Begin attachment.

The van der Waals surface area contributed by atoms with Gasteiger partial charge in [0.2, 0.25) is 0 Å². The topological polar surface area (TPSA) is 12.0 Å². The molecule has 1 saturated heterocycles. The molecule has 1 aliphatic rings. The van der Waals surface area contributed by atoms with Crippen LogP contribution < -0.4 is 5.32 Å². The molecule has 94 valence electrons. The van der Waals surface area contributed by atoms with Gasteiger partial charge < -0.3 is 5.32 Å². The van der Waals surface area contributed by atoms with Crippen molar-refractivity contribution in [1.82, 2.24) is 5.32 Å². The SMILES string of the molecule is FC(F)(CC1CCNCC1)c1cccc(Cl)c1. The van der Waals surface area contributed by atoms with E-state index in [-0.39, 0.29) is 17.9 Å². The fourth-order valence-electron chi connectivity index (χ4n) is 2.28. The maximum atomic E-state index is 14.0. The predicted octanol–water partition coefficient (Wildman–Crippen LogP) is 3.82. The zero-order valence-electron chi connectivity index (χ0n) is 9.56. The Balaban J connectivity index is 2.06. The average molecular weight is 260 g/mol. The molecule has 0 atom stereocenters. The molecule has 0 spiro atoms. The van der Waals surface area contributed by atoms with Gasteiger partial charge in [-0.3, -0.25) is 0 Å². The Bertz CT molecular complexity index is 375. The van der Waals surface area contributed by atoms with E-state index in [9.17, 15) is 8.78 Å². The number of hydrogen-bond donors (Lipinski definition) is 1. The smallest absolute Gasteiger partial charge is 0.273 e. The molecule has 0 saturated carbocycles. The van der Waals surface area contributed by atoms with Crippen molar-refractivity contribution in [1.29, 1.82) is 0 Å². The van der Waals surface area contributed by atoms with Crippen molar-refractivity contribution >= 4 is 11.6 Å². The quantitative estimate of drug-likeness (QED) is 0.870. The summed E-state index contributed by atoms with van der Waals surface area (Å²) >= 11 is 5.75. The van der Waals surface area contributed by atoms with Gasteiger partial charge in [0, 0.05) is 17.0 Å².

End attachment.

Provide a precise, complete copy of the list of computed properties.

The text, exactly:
The van der Waals surface area contributed by atoms with Gasteiger partial charge in [0.2, 0.25) is 0 Å². The topological polar surface area (TPSA) is 12.0 Å². The molecule has 1 saturated heterocycles. The molecule has 1 aliphatic rings. The van der Waals surface area contributed by atoms with Crippen LogP contribution < -0.4 is 5.32 Å². The molecule has 94 valence electrons. The van der Waals surface area contributed by atoms with Gasteiger partial charge < -0.3 is 5.32 Å². The van der Waals surface area contributed by atoms with Crippen molar-refractivity contribution in [1.82, 2.24) is 5.32 Å². The SMILES string of the molecule is FC(F)(CC1CCNCC1)c1cccc(Cl)c1. The van der Waals surface area contributed by atoms with E-state index in [-0.39, 0.29) is 17.9 Å². The fourth-order valence-electron chi connectivity index (χ4n) is 2.28. The maximum atomic E-state index is 14.0. The predicted octanol–water partition coefficient (Wildman–Crippen LogP) is 3.82. The zero-order valence-electron chi connectivity index (χ0n) is 9.56. The Balaban J connectivity index is 2.06. The average molecular weight is 260 g/mol. The molecule has 0 atom stereocenters. The molecule has 0 spiro atoms. The van der Waals surface area contributed by atoms with Gasteiger partial charge in [-0.3, -0.25) is 0 Å². The Bertz CT molecular complexity index is 375. The van der Waals surface area contributed by atoms with E-state index in [9.17, 15) is 8.78 Å². The number of hydrogen-bond donors (Lipinski definition) is 1. The smallest absolute Gasteiger partial charge is 0.273 e. The molecule has 0 saturated carbocycles. The van der Waals surface area contributed by atoms with Crippen molar-refractivity contribution in [1.29, 1.82) is 0 Å². The van der Waals surface area contributed by atoms with Crippen molar-refractivity contribution >= 4 is 11.6 Å². The quantitative estimate of drug-likeness (QED) is 0.870. The summed E-state index contributed by atoms with van der Waals surface area (Å²) >= 11 is 5.75. The van der Waals surface area contributed by atoms with Gasteiger partial charge in [0, 0.05) is 17.0 Å².